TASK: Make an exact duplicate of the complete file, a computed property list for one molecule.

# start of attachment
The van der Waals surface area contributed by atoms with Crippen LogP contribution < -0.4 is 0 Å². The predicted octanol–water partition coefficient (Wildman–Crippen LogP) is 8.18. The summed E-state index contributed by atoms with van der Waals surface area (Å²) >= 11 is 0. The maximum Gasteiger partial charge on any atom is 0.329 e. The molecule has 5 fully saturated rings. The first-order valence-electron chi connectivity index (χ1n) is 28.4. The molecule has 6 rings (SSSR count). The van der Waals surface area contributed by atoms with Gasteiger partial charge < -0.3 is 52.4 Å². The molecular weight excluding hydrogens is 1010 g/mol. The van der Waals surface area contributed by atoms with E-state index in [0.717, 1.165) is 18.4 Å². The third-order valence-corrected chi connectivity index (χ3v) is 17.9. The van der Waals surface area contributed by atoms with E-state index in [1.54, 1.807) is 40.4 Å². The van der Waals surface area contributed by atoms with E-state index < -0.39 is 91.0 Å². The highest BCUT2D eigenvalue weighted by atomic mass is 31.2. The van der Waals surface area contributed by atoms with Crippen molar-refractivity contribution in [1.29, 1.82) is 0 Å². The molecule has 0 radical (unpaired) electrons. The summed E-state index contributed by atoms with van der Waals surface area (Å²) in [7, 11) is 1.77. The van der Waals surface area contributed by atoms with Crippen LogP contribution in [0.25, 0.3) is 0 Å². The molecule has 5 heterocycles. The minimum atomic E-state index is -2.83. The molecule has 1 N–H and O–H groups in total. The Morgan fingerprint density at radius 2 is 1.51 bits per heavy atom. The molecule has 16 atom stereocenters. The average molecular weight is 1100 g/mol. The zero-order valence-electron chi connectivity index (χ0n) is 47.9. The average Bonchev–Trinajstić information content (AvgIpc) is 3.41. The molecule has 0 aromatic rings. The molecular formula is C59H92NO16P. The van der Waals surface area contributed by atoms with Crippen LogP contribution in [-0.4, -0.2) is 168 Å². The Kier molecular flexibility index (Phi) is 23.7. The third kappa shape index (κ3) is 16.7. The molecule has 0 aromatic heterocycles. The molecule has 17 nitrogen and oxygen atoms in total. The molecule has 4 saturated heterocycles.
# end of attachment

The van der Waals surface area contributed by atoms with Crippen LogP contribution < -0.4 is 0 Å². The predicted octanol–water partition coefficient (Wildman–Crippen LogP) is 8.18. The summed E-state index contributed by atoms with van der Waals surface area (Å²) >= 11 is 0. The maximum Gasteiger partial charge on any atom is 0.329 e. The molecule has 5 fully saturated rings. The first-order valence-electron chi connectivity index (χ1n) is 28.4. The molecule has 6 rings (SSSR count). The van der Waals surface area contributed by atoms with Gasteiger partial charge < -0.3 is 52.4 Å². The molecular weight excluding hydrogens is 1010 g/mol. The van der Waals surface area contributed by atoms with E-state index in [0.717, 1.165) is 18.4 Å². The third-order valence-corrected chi connectivity index (χ3v) is 17.9. The van der Waals surface area contributed by atoms with E-state index in [1.54, 1.807) is 40.4 Å². The van der Waals surface area contributed by atoms with E-state index < -0.39 is 91.0 Å². The highest BCUT2D eigenvalue weighted by atomic mass is 31.2. The van der Waals surface area contributed by atoms with Crippen molar-refractivity contribution in [1.29, 1.82) is 0 Å². The molecule has 0 radical (unpaired) electrons. The summed E-state index contributed by atoms with van der Waals surface area (Å²) in [7, 11) is 1.77. The van der Waals surface area contributed by atoms with Crippen LogP contribution in [0.25, 0.3) is 0 Å². The molecule has 5 heterocycles. The minimum atomic E-state index is -2.83. The molecule has 1 N–H and O–H groups in total. The Morgan fingerprint density at radius 2 is 1.51 bits per heavy atom. The molecule has 16 atom stereocenters. The average molecular weight is 1100 g/mol. The zero-order valence-electron chi connectivity index (χ0n) is 47.9. The average Bonchev–Trinajstić information content (AvgIpc) is 3.41. The molecule has 0 aromatic rings. The molecular formula is C59H92NO16P. The van der Waals surface area contributed by atoms with Crippen LogP contribution in [-0.4, -0.2) is 168 Å². The Kier molecular flexibility index (Phi) is 23.7. The third kappa shape index (κ3) is 16.7. The molecule has 0 aromatic heterocycles. The molecule has 17 nitrogen and oxygen atoms in total. The molecule has 4 saturated heterocycles.